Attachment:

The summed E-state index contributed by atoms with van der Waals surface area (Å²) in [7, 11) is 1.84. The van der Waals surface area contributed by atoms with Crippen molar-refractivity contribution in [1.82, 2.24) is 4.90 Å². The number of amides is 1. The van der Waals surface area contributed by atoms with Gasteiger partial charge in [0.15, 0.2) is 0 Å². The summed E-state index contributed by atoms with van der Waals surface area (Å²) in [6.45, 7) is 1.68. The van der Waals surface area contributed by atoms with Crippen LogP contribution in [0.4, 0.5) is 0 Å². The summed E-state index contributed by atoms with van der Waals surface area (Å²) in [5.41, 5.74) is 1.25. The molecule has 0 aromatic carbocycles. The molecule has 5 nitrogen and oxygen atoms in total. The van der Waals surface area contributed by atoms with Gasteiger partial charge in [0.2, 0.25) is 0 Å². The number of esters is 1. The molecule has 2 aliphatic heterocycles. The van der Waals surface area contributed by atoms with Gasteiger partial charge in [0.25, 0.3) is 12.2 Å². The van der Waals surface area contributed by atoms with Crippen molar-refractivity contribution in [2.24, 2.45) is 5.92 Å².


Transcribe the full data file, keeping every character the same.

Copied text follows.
The summed E-state index contributed by atoms with van der Waals surface area (Å²) in [7, 11) is 1.84. The van der Waals surface area contributed by atoms with Crippen molar-refractivity contribution in [1.82, 2.24) is 4.90 Å². The number of amides is 1. The van der Waals surface area contributed by atoms with Gasteiger partial charge in [0.15, 0.2) is 0 Å². The summed E-state index contributed by atoms with van der Waals surface area (Å²) in [6.45, 7) is 1.68. The van der Waals surface area contributed by atoms with Crippen LogP contribution in [0.4, 0.5) is 0 Å². The summed E-state index contributed by atoms with van der Waals surface area (Å²) in [5.41, 5.74) is 1.25. The molecule has 0 aromatic carbocycles. The molecule has 5 nitrogen and oxygen atoms in total. The van der Waals surface area contributed by atoms with Gasteiger partial charge in [0.2, 0.25) is 0 Å². The number of esters is 1. The molecule has 2 aliphatic heterocycles. The van der Waals surface area contributed by atoms with Gasteiger partial charge in [0.25, 0.3) is 12.2 Å². The van der Waals surface area contributed by atoms with Crippen molar-refractivity contribution in [2.24, 2.45) is 5.92 Å².